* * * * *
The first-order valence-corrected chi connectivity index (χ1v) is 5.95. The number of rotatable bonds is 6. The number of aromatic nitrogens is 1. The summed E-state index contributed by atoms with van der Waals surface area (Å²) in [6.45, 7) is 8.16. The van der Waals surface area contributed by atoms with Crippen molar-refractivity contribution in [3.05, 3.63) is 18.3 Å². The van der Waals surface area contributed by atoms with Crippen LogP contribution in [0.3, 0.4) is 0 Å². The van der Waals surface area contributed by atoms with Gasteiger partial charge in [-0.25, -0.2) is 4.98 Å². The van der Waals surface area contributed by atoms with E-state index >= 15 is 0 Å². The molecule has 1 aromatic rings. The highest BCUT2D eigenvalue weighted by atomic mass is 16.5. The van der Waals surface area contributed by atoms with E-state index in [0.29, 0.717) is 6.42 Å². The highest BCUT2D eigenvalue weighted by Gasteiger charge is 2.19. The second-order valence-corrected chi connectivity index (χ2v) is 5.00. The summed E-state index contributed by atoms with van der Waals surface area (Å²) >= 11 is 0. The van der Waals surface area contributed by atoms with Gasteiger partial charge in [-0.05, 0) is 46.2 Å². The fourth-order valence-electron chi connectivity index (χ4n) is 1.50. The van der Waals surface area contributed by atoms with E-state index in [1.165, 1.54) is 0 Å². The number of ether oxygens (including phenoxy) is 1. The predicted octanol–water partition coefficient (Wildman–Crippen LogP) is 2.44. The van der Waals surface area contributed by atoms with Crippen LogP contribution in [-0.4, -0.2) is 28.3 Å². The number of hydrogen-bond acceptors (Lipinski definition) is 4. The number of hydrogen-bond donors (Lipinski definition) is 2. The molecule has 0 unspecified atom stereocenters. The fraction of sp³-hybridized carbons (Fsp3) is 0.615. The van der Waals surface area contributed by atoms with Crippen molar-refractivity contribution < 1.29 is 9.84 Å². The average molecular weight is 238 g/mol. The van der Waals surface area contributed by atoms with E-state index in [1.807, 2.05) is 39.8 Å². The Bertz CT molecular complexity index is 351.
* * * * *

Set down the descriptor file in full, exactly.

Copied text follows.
The first-order valence-corrected chi connectivity index (χ1v) is 5.95. The number of rotatable bonds is 6. The number of aromatic nitrogens is 1. The summed E-state index contributed by atoms with van der Waals surface area (Å²) in [6.45, 7) is 8.16. The van der Waals surface area contributed by atoms with Crippen molar-refractivity contribution in [3.05, 3.63) is 18.3 Å². The van der Waals surface area contributed by atoms with Crippen LogP contribution in [0.3, 0.4) is 0 Å². The van der Waals surface area contributed by atoms with Gasteiger partial charge in [-0.25, -0.2) is 4.98 Å². The van der Waals surface area contributed by atoms with E-state index >= 15 is 0 Å². The molecule has 1 aromatic rings. The highest BCUT2D eigenvalue weighted by atomic mass is 16.5. The van der Waals surface area contributed by atoms with E-state index in [0.29, 0.717) is 6.42 Å². The highest BCUT2D eigenvalue weighted by Gasteiger charge is 2.19. The second-order valence-corrected chi connectivity index (χ2v) is 5.00. The summed E-state index contributed by atoms with van der Waals surface area (Å²) >= 11 is 0. The van der Waals surface area contributed by atoms with Gasteiger partial charge in [-0.05, 0) is 46.2 Å². The fourth-order valence-electron chi connectivity index (χ4n) is 1.50. The van der Waals surface area contributed by atoms with E-state index in [1.165, 1.54) is 0 Å². The number of ether oxygens (including phenoxy) is 1. The predicted octanol–water partition coefficient (Wildman–Crippen LogP) is 2.44. The van der Waals surface area contributed by atoms with Crippen LogP contribution in [-0.4, -0.2) is 28.3 Å². The number of hydrogen-bond acceptors (Lipinski definition) is 4. The number of hydrogen-bond donors (Lipinski definition) is 2. The molecule has 0 unspecified atom stereocenters. The fraction of sp³-hybridized carbons (Fsp3) is 0.615. The van der Waals surface area contributed by atoms with Crippen molar-refractivity contribution < 1.29 is 9.84 Å². The average molecular weight is 238 g/mol. The van der Waals surface area contributed by atoms with E-state index in [1.807, 2.05) is 39.8 Å². The Bertz CT molecular complexity index is 351.